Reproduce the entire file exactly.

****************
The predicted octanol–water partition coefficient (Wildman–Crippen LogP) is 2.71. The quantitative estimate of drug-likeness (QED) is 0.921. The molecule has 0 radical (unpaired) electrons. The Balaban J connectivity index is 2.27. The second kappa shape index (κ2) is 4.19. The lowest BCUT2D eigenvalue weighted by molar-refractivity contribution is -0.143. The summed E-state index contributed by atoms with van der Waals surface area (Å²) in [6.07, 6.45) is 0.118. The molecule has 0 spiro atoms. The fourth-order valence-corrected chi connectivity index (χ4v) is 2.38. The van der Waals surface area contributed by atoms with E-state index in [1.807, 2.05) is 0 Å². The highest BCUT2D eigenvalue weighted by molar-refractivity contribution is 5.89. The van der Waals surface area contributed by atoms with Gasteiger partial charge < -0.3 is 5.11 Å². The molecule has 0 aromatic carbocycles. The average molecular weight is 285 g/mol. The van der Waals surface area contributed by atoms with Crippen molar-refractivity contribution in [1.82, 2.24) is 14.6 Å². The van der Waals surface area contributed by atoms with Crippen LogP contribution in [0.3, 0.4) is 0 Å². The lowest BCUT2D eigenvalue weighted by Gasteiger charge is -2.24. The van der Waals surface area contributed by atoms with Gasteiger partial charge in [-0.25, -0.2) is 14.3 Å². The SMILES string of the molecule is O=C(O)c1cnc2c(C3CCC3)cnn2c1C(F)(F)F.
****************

The predicted octanol–water partition coefficient (Wildman–Crippen LogP) is 2.71. The quantitative estimate of drug-likeness (QED) is 0.921. The molecule has 0 radical (unpaired) electrons. The Balaban J connectivity index is 2.27. The second kappa shape index (κ2) is 4.19. The lowest BCUT2D eigenvalue weighted by molar-refractivity contribution is -0.143. The summed E-state index contributed by atoms with van der Waals surface area (Å²) in [6.07, 6.45) is 0.118. The molecule has 0 spiro atoms. The fourth-order valence-corrected chi connectivity index (χ4v) is 2.38. The van der Waals surface area contributed by atoms with E-state index in [1.807, 2.05) is 0 Å². The highest BCUT2D eigenvalue weighted by molar-refractivity contribution is 5.89. The van der Waals surface area contributed by atoms with Gasteiger partial charge < -0.3 is 5.11 Å². The molecule has 0 aromatic carbocycles. The average molecular weight is 285 g/mol. The van der Waals surface area contributed by atoms with Crippen molar-refractivity contribution in [1.82, 2.24) is 14.6 Å². The van der Waals surface area contributed by atoms with Crippen LogP contribution in [0.3, 0.4) is 0 Å². The lowest BCUT2D eigenvalue weighted by Gasteiger charge is -2.24. The van der Waals surface area contributed by atoms with Gasteiger partial charge in [-0.25, -0.2) is 14.3 Å². The SMILES string of the molecule is O=C(O)c1cnc2c(C3CCC3)cnn2c1C(F)(F)F.